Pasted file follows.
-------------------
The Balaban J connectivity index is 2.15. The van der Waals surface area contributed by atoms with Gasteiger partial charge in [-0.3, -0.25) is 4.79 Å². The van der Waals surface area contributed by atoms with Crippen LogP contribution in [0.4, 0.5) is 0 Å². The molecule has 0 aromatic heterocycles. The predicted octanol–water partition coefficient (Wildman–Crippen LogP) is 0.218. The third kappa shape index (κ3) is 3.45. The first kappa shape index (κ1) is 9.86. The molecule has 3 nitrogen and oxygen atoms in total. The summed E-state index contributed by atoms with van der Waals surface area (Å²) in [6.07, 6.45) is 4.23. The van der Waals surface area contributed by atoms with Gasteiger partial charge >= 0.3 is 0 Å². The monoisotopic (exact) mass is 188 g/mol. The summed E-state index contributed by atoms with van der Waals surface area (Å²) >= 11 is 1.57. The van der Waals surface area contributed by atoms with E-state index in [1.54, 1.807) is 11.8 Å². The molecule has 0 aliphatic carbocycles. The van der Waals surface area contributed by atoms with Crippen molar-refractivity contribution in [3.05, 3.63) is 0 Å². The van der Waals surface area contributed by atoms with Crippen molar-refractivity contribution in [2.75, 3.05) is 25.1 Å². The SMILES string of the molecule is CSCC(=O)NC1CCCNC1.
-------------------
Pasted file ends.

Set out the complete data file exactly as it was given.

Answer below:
The Balaban J connectivity index is 2.15. The van der Waals surface area contributed by atoms with Gasteiger partial charge in [-0.3, -0.25) is 4.79 Å². The van der Waals surface area contributed by atoms with Crippen LogP contribution in [0.4, 0.5) is 0 Å². The molecule has 0 aromatic heterocycles. The predicted octanol–water partition coefficient (Wildman–Crippen LogP) is 0.218. The third kappa shape index (κ3) is 3.45. The first kappa shape index (κ1) is 9.86. The molecule has 3 nitrogen and oxygen atoms in total. The summed E-state index contributed by atoms with van der Waals surface area (Å²) in [6.07, 6.45) is 4.23. The van der Waals surface area contributed by atoms with Gasteiger partial charge >= 0.3 is 0 Å². The monoisotopic (exact) mass is 188 g/mol. The summed E-state index contributed by atoms with van der Waals surface area (Å²) >= 11 is 1.57. The van der Waals surface area contributed by atoms with E-state index in [1.54, 1.807) is 11.8 Å². The molecule has 0 aliphatic carbocycles. The van der Waals surface area contributed by atoms with Crippen molar-refractivity contribution in [3.05, 3.63) is 0 Å². The van der Waals surface area contributed by atoms with Crippen molar-refractivity contribution in [2.75, 3.05) is 25.1 Å². The SMILES string of the molecule is CSCC(=O)NC1CCCNC1.